When we meet An­drea at a road cross­ing, Chris­tian runs to­ward her, laugh­ing, to hug her. We all get a mo­ment of sweet re­prieve, but only a mo­ment. An­drea says, “I al­ways feel like we’re a pit crew in a car race. It’s like, ‘You tie his shoes. I’ll put food in his mouth.’ We’re al­ways rush­ing to get him back on the trail.” She turns to Chris­tian. “Are you ready for some Pringles, Bud?” Look­ing back at me, she says, “He loves Pringles—that’s his fa­vorite food.”

Chris­tian takes a small stack, and then as we step into the woods, I glance back at our mission ve­hi­cle: The Jeep is a dull red, with “bud­dy­back­” and a big pair of an­gel wings, in yel­low, that Dion drew on the hood. (The wings sig­nify trail an­gels, as An­drea of­ten gives other hik­ers rides.) The Jeep has 150,000 miles on it, but they’ve been hard miles; it looks like it might die on the next hill.

THE BUDDY BACK­PACKER ex­pe­di­tion is not a well-oiled ma­chine, and by the time I joined, there’d been a med­ley of calami­ties. On the first night of the trip, af­ter the fam­ily rolled out of Crested Butte, An­drea left her wal­let at a con­ve­nience store. As Dion dis­likes car­ry­ing money, the trio was broke. They made camp af­ter mid­night near Man­hat­tan, Kansas, in a cold wind, and strug­gled set­ting up their tent for the first time. “I was shiv­er­ing,” Dion re­mem­bers.

“Af­ter just two rest­less hours, the fam­ily

pressed east, to­ward West Vir­ginia and the start of their hike—and the start of their con­tro­ver­sial trail strate­gies. Many hik­ers have at­tacked An­drea and Dion for be­ing loosey-goosey—and also lazy—on the AT. Some­times when faced with a big hill, they make things easy on them­selves. They drove to the top of Mt. Wash­ing­ton twice, for in­stance, so Chris­tian could hike down each side. (He never ac­tu­ally climbed Wash­ing­ton.) When it was snow­ing in the Smok­ies, they skipped ahead, down to Ge­or­gia, then came back weeks later. They took about 90 days off, in to­tal, en­abling Dion to earn much­needed money by do­ing de­sign projects. They were sim­ply hik­ing their own hike, to in­voke the credo that per­vades AT cul­ture, but that counted lit­tle with back­pack­ing’s grand poohbahs, who in many cases have built their lives around the AT and come to style them­selves the keep­ers of the trail’s sa­cred mores.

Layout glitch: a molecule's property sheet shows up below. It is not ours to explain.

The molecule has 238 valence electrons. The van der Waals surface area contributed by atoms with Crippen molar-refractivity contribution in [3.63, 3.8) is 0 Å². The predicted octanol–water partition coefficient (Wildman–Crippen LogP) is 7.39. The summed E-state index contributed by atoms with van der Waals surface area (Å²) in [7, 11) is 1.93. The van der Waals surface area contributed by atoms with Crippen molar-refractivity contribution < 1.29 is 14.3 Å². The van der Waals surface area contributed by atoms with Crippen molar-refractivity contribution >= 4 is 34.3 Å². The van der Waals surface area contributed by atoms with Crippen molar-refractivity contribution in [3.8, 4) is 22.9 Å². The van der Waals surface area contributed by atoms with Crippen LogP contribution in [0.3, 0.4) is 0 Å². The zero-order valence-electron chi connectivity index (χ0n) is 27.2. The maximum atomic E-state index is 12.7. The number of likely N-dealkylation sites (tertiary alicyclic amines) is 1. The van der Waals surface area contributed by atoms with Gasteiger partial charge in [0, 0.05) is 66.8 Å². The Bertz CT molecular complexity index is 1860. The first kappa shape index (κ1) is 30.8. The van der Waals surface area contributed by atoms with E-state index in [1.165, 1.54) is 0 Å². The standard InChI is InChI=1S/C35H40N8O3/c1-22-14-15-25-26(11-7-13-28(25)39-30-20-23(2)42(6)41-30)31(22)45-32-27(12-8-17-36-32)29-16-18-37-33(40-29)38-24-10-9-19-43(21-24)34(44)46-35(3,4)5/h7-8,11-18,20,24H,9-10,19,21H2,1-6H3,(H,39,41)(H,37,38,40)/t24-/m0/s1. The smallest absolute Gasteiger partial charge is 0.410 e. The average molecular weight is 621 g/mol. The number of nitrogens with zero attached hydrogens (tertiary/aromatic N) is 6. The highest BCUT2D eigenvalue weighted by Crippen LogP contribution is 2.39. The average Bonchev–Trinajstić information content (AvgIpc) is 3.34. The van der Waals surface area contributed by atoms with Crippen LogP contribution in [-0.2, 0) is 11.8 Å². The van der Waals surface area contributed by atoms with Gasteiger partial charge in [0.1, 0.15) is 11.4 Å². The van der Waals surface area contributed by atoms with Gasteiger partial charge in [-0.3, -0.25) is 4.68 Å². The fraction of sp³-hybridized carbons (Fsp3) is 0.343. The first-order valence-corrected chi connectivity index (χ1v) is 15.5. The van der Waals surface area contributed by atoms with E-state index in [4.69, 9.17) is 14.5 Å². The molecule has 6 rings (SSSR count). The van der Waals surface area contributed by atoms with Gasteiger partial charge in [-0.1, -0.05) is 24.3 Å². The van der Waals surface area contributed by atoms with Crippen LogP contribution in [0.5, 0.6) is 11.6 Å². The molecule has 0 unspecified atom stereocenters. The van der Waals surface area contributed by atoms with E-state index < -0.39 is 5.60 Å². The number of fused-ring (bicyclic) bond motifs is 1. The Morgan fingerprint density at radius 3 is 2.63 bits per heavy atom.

“They were sloppy,” says War­ren Doyle, a re­tired col­lege pro­fes­sor who’s hiked the AT a record 16 times. “They did a lot of lol­ly­gag­ging, and they got into trou­ble be­cause of that. They were out hik­ing far later into the win­ter than they needed to be.” (Doyle, iron­i­cally, has crit­ics him­self. On his Ap­palachian Trail Ex­pe­di­tions, a sup­port ve­hi­cle carts gear for hik­ers, en­abling them to sashay nearly all 2,000-plus miles bear­ing noth­ing but day­packs.)